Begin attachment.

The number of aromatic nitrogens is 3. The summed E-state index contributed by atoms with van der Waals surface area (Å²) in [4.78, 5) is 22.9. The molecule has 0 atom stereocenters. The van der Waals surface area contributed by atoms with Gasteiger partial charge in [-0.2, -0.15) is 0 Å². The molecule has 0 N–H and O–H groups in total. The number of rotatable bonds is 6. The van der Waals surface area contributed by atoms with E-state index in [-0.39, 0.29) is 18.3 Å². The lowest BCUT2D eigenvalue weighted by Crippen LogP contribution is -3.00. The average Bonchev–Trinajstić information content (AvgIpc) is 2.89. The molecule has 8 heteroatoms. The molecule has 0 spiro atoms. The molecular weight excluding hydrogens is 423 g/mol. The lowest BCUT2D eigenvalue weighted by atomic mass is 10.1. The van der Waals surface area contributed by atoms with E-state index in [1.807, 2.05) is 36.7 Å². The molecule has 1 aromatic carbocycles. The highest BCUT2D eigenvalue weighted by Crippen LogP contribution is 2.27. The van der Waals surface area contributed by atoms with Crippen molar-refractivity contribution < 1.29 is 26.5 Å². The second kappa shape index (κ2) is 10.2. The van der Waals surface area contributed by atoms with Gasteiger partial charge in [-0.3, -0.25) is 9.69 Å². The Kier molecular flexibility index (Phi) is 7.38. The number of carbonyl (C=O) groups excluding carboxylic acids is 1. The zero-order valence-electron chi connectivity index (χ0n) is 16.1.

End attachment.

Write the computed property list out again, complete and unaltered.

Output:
The number of aromatic nitrogens is 3. The summed E-state index contributed by atoms with van der Waals surface area (Å²) in [4.78, 5) is 22.9. The molecule has 0 atom stereocenters. The van der Waals surface area contributed by atoms with Gasteiger partial charge in [-0.2, -0.15) is 0 Å². The molecule has 0 N–H and O–H groups in total. The number of rotatable bonds is 6. The van der Waals surface area contributed by atoms with E-state index in [-0.39, 0.29) is 18.3 Å². The lowest BCUT2D eigenvalue weighted by Crippen LogP contribution is -3.00. The average Bonchev–Trinajstić information content (AvgIpc) is 2.89. The molecule has 8 heteroatoms. The molecule has 0 spiro atoms. The molecular weight excluding hydrogens is 423 g/mol. The lowest BCUT2D eigenvalue weighted by atomic mass is 10.1. The van der Waals surface area contributed by atoms with E-state index in [1.807, 2.05) is 36.7 Å². The molecule has 1 aromatic carbocycles. The highest BCUT2D eigenvalue weighted by Crippen LogP contribution is 2.27. The van der Waals surface area contributed by atoms with Crippen molar-refractivity contribution < 1.29 is 26.5 Å². The second kappa shape index (κ2) is 10.2. The van der Waals surface area contributed by atoms with Gasteiger partial charge in [-0.3, -0.25) is 9.69 Å². The Kier molecular flexibility index (Phi) is 7.38. The number of carbonyl (C=O) groups excluding carboxylic acids is 1. The zero-order valence-electron chi connectivity index (χ0n) is 16.1.